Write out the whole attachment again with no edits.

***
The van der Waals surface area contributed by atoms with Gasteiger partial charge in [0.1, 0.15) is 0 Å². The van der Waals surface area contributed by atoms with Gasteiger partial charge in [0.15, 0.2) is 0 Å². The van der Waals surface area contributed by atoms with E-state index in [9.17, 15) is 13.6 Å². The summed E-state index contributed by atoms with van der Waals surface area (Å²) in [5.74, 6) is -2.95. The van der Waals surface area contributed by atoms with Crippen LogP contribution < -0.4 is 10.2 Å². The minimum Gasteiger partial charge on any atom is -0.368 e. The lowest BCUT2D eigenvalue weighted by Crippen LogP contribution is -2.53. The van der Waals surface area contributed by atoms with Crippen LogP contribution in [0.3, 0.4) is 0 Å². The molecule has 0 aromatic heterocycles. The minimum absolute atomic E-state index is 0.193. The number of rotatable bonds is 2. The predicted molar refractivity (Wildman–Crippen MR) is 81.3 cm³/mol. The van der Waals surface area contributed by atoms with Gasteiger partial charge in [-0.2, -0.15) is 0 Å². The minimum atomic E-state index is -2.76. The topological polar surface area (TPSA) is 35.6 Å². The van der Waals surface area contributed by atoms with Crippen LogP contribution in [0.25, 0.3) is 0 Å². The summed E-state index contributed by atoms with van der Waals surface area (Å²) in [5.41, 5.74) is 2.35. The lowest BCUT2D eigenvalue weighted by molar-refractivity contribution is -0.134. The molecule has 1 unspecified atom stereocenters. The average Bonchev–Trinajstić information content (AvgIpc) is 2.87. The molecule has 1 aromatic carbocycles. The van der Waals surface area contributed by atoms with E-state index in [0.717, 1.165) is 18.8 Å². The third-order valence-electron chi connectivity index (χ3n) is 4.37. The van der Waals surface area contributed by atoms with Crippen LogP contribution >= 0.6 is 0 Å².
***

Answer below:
The van der Waals surface area contributed by atoms with Gasteiger partial charge in [0.1, 0.15) is 0 Å². The van der Waals surface area contributed by atoms with Gasteiger partial charge in [0.15, 0.2) is 0 Å². The van der Waals surface area contributed by atoms with E-state index in [9.17, 15) is 13.6 Å². The summed E-state index contributed by atoms with van der Waals surface area (Å²) in [5.74, 6) is -2.95. The van der Waals surface area contributed by atoms with Crippen LogP contribution < -0.4 is 10.2 Å². The minimum Gasteiger partial charge on any atom is -0.368 e. The lowest BCUT2D eigenvalue weighted by Crippen LogP contribution is -2.53. The van der Waals surface area contributed by atoms with Crippen LogP contribution in [0.3, 0.4) is 0 Å². The molecule has 0 aromatic heterocycles. The minimum absolute atomic E-state index is 0.193. The number of rotatable bonds is 2. The predicted molar refractivity (Wildman–Crippen MR) is 81.3 cm³/mol. The van der Waals surface area contributed by atoms with Gasteiger partial charge in [-0.2, -0.15) is 0 Å². The minimum atomic E-state index is -2.76. The topological polar surface area (TPSA) is 35.6 Å². The van der Waals surface area contributed by atoms with Crippen LogP contribution in [0.25, 0.3) is 0 Å². The summed E-state index contributed by atoms with van der Waals surface area (Å²) in [5.41, 5.74) is 2.35. The lowest BCUT2D eigenvalue weighted by molar-refractivity contribution is -0.134. The molecule has 1 unspecified atom stereocenters. The average Bonchev–Trinajstić information content (AvgIpc) is 2.87. The molecule has 1 aromatic carbocycles. The van der Waals surface area contributed by atoms with E-state index in [0.717, 1.165) is 18.8 Å². The third-order valence-electron chi connectivity index (χ3n) is 4.37. The van der Waals surface area contributed by atoms with Crippen LogP contribution >= 0.6 is 0 Å².